I want to regale him with my old timey TV stories. Like when All in the Family was on, it only played on Monday nights, and the whole country huddled around their TVs at that time on that day. In those days, we just took our phones off the hook during that half hour. Nobody interrupted us.

And later, much later, after I’m gone, I want him to look back from his middle age, and remember how I came to get him from school for his ‘doctor’s appointment’ and it magically turned out, instead, that we went to the beach and played in the sand and had ice cream and no one was the wiser.

I want to help him discover the palpable delight of kindnesses performed in secret, and of kindnesses performed for absolutely no reason.

If I’m always looking at my social media ‘watch,’ checking my stats…that’s all he’ll learn from me. And that’s all I’ll get from him.

If you’ve made it this far, then you know why I’m letting go of a heavy social media writing schedule. Not gonna follow the schematics of online marketing success in the 21st century. I am going to keep to one email list (and if you want to be on it, just sign up for it here) — and this email will go out whenever. Could be every two weeks, or every month, or not ever regulated in any way.

We live in a culture where if you’re good at something, you are told to create a brand, then engage with the world on all the platforms compatible with that brand, making sure to keep cranking out the content that got you there in the first place, regularly.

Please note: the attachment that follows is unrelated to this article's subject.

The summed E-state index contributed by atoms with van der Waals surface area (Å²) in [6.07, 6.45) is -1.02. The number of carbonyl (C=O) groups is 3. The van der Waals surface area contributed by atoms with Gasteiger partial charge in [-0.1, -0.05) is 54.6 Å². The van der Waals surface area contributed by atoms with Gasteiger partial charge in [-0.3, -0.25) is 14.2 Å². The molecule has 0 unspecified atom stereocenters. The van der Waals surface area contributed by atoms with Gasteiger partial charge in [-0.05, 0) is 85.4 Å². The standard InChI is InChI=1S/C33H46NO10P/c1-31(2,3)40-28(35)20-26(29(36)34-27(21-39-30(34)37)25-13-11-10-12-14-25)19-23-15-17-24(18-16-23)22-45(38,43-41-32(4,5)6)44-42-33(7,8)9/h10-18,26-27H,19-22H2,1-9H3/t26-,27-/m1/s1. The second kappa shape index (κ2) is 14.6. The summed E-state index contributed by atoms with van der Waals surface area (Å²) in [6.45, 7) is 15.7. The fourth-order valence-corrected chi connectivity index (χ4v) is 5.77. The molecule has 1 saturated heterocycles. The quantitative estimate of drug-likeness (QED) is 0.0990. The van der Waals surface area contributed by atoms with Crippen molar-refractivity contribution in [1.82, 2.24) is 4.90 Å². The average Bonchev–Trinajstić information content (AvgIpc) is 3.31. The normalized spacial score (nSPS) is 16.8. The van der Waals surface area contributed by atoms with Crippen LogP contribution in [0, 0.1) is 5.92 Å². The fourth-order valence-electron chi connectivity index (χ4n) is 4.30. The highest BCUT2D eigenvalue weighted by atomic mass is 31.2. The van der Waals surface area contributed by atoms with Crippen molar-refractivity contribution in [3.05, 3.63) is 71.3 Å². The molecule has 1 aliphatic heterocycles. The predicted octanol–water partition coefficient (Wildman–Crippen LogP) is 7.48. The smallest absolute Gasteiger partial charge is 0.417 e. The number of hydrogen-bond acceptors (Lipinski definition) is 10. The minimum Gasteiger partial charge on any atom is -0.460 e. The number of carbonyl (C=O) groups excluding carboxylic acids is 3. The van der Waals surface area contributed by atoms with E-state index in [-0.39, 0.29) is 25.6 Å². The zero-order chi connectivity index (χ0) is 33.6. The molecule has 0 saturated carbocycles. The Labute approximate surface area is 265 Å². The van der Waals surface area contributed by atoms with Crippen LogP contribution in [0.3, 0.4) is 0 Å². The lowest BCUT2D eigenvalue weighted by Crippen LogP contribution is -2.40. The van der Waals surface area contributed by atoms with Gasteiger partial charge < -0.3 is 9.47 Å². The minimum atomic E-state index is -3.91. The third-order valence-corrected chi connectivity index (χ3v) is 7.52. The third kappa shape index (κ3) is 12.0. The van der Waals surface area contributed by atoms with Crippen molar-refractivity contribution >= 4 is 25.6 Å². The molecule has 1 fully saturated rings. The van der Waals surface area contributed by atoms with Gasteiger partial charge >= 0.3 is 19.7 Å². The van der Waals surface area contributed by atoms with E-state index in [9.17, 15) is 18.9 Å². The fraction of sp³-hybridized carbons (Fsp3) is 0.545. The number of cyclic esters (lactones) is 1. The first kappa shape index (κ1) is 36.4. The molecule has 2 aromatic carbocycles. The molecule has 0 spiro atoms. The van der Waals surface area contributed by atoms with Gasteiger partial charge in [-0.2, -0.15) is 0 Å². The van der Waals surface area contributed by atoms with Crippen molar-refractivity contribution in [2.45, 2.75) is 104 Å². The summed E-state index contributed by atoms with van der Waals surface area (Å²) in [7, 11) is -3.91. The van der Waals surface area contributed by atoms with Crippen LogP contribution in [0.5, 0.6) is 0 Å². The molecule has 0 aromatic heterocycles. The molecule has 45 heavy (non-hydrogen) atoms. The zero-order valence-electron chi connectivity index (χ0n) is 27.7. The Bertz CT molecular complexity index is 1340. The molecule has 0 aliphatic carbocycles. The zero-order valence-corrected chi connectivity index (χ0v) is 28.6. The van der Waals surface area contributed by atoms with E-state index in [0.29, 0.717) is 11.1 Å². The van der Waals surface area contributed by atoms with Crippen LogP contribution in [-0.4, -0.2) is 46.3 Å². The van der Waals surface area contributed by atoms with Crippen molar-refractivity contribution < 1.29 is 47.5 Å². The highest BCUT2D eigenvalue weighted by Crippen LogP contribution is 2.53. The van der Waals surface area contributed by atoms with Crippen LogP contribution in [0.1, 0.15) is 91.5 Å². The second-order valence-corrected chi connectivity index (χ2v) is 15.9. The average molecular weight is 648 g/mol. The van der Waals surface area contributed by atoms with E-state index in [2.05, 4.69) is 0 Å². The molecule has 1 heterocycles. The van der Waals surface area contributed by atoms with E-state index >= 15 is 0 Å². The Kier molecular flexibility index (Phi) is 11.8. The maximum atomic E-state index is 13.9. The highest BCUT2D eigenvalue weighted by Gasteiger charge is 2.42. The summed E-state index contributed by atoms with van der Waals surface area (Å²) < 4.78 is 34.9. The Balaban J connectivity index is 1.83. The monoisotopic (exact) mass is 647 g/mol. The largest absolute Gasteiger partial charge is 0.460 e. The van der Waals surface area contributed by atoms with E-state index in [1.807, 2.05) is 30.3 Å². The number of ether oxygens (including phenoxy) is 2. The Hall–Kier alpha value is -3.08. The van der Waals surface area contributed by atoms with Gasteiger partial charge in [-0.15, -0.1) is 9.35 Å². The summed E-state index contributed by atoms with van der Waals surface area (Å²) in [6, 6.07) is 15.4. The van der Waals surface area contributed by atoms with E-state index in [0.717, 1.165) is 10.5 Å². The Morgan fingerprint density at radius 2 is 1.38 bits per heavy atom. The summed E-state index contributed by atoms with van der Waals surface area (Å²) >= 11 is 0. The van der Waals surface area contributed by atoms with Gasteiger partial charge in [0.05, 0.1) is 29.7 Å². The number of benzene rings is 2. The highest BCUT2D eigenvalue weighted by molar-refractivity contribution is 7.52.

But writing (and publishing) is no longer my intent, my mission, my destination. I know I’m gifted at this. And I know I have relatively useful things to share.

But none of that is the boss of me anymore.

Learning to love my family more than my ‘followers.’That’s the boss of me now.

Checking on a random friend I haven’t spoken to in years, for no reason, instead of my wringing my hands over my stats.That’s a good one to work for.

Learning go completely off brand, because maybe someone close to me needs that awkward moment of empathy, where all you can do is shake your head and sigh — doing that, instead of coming up with the well-wrought, wise words. Learning to be present for that moment. Best boss ever.

It’s hard. There are all kinds of rules and guidelines for the other way, the culturally sanctioned way. You can find yourself on that map. You can measure progress, determine success.

But where I’m going, there’s no map. There’s no real You Are Here, because ‘Here’ is undefined, limitless. There’s only a sense of me as an infinitesimal molecule in the body of life.

I don’t matter. I don’t.

And in another sense, I am all that matters. To the people who love me, my wife, my children, their children, friends, dogs, plants.

As I shift into this new gear, I feel lighter. Less important. More valuable.I practice holding all of it, letting it all sit in my heart.

I am nothing.

I am everything.

It all flows somewhere, anywhere, in a strong, new current.

So none of this matters.

And all of it counts.

Everything is holy.